Friday, 29 January 2010

RP seen exporting pork for the first time

Test kits to ensure pork quality to arrive next month

THE TEST KITS for the Ebola Reston virus are expected to arrive starting next month, a development that might allow the country to export pork for the first time, a senior Agriculture official said on Wednesday.

Davino P. Catbagan, director of the Bureau of Animal Indsutry, told BusinessWorld on Wednesday that they are expecting the kits to arrive in the second week of February.
"When the kits arrive, our priority is South Cotabato," Mr. Catbagan said.

The South Cotabato-based Matutum Meat Packing Corp. was set to make its first shipment of 50,000 kilograms of boxed pork on Dec. 10, 2008, the same day when the Agriculture and Health departments issued a voluntary ban on pork exports because of the detection of the non-lethal Ebola Reston virus in local hogs.

Early last year, authorities from the World Health Organization, World Organization for Animal Health, and Food and Agriculture Organization of the United Nations tested six people and hogs from the Pandi farm in Bulacan positive of the virus. This incident prompted the government to cull some 6,500 hogs in the infected farm. No Ebola Reston cases have been detected since.

The Ebola Reston, which is only found in the Philippines, had been confined to monkeys and the detection on hogs is the first time it has jumped species.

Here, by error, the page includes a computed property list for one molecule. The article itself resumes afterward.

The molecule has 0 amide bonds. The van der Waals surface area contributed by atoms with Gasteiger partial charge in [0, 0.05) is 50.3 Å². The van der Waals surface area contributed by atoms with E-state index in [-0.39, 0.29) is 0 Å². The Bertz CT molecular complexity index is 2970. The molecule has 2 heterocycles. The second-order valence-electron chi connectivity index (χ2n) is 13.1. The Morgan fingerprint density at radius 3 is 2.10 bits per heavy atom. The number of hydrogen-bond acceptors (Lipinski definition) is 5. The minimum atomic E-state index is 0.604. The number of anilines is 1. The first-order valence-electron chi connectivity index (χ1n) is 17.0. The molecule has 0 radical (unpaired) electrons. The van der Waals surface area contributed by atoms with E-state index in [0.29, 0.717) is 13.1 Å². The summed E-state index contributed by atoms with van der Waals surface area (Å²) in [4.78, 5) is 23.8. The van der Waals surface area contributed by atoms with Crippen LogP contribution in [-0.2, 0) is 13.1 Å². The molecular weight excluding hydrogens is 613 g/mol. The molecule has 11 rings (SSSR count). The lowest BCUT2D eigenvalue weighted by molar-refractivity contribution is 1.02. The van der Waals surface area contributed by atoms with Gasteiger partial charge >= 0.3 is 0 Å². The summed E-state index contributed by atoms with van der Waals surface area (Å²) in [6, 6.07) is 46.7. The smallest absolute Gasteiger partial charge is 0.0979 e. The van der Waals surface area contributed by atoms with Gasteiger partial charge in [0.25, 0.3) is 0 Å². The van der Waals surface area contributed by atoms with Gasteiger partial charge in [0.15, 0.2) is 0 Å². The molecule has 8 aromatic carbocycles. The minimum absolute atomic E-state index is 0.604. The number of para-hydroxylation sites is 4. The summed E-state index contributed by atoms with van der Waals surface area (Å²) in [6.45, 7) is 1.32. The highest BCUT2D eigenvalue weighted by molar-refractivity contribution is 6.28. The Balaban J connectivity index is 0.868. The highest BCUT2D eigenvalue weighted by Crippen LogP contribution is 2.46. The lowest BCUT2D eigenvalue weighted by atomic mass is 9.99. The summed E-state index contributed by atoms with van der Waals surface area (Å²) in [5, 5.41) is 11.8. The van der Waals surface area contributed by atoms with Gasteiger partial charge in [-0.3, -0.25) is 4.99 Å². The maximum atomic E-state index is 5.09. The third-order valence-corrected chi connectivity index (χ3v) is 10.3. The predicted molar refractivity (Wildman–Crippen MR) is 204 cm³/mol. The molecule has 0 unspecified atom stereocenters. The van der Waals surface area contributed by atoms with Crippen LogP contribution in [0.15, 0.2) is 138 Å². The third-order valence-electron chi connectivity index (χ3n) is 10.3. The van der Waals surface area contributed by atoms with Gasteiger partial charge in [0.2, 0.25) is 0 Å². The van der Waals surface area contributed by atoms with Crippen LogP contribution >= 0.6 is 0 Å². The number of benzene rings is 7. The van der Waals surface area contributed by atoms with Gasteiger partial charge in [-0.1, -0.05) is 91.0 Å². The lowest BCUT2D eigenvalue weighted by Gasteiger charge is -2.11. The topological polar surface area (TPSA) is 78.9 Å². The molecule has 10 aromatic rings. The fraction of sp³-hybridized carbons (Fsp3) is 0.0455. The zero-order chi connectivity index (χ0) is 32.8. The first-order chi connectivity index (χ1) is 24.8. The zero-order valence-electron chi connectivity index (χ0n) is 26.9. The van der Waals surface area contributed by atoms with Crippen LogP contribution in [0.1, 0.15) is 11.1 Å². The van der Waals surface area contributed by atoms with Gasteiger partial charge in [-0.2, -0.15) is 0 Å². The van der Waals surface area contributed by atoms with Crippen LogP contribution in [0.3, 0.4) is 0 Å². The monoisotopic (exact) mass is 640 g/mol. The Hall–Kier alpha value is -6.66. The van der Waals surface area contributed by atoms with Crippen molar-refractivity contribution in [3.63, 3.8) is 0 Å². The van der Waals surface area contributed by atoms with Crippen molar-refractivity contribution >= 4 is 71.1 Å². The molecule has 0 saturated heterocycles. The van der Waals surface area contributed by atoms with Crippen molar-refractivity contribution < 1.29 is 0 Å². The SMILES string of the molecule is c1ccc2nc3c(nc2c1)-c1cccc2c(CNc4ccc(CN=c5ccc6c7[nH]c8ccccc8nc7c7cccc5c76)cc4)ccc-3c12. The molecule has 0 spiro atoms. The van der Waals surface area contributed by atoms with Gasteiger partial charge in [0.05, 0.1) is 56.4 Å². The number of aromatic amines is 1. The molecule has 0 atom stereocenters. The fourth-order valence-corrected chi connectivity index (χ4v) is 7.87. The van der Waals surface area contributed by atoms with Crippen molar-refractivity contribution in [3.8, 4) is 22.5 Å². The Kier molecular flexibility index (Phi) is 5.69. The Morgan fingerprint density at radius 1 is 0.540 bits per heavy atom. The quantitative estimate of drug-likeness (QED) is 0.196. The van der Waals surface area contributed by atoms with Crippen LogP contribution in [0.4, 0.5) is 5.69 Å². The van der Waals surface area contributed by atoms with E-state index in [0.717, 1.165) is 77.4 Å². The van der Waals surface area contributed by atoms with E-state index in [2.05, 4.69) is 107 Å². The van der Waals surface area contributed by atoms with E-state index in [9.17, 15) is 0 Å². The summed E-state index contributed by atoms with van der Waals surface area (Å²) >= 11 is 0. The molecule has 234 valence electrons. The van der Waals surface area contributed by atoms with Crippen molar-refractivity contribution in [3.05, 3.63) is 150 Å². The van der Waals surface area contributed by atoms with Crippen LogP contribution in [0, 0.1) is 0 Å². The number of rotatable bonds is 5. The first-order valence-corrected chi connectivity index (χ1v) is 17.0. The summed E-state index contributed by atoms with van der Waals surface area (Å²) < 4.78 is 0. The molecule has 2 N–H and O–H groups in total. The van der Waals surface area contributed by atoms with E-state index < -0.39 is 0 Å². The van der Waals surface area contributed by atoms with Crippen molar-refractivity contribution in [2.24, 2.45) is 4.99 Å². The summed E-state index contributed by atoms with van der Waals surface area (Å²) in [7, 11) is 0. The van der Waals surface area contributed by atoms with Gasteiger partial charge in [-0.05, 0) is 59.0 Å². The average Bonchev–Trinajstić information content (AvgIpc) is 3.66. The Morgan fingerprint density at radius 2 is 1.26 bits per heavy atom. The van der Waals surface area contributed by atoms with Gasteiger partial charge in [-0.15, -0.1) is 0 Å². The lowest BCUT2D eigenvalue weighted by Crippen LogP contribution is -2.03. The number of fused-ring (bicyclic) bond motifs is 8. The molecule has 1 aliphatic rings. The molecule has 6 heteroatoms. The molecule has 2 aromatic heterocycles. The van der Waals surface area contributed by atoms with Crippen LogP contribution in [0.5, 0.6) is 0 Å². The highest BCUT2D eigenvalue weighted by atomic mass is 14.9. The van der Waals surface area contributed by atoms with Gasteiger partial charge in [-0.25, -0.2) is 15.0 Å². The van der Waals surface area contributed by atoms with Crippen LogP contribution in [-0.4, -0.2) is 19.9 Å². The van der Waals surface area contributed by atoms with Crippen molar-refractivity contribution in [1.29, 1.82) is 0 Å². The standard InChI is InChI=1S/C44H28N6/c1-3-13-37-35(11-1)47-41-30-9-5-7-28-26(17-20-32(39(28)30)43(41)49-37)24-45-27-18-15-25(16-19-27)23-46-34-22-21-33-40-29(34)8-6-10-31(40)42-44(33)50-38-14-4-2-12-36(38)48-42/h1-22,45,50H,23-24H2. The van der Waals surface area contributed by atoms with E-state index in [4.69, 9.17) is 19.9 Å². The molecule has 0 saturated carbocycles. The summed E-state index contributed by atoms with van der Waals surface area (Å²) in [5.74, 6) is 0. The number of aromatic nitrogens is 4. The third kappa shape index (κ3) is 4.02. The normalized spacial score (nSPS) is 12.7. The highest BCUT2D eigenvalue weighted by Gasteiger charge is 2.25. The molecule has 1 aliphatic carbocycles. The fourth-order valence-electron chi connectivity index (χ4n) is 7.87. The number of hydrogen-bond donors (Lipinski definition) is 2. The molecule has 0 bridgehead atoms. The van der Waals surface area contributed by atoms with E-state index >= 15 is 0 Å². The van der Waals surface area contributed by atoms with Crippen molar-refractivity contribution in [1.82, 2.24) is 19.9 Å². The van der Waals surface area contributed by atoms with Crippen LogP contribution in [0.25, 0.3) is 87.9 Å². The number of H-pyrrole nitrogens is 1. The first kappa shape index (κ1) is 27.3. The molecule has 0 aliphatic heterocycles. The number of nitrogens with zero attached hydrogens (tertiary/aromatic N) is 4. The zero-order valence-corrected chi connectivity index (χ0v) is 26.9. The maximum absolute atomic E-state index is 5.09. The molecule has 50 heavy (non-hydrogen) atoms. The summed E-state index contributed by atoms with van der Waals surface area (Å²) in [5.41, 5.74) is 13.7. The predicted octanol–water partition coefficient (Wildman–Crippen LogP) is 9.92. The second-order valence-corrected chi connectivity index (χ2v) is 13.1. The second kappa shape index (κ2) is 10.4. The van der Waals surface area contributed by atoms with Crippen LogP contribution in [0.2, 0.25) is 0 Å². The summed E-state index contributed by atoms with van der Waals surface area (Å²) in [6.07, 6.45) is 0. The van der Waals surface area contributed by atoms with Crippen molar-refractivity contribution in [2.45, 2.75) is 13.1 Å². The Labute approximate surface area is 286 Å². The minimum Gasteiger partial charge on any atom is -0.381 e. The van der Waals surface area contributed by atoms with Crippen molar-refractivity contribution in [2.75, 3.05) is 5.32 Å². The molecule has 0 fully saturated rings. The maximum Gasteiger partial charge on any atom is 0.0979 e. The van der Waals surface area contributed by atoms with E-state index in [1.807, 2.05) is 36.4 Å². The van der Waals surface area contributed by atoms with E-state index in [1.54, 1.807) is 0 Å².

"We requested for at least 5,000 test kits." Mr. Catbagan said.

The Atlanta-based Center for Disease Control and Prevention is the only laboratory that produces Ebola Reston test kits.

Sought for comment, Cathy M. Romero, Sales and Marketing manager of Matutum, said "That would be good news so we can already go on with our plan to export pork."
In 2008, the Agri-Food and Veterinary Authority of Singapore allowed Matutum to export beef, mutton, and poultry products.

Mindanao was chosen by the government to pioneer pork exports since it is certified free from foot-and-mouth disease since 2001.

Ms. Romero said the government will test hogs from General Santos-based hog farms, which supply Matutum.

"They are," Ms. Romero said, when asked if Singapore is still looking at importing pork from Mindanao.

Mr. Catbagan concurred, saying that "Singapore is still interested in pork imports."
It will be the first time that the Philippines, a net importer, will export pork products.

The country imported 108.739 million kilograms of pork and pork preparations worth $74.449 million, including freight, in the eleven months to November last year, data from the Bureau of Agricultural Statistics show.

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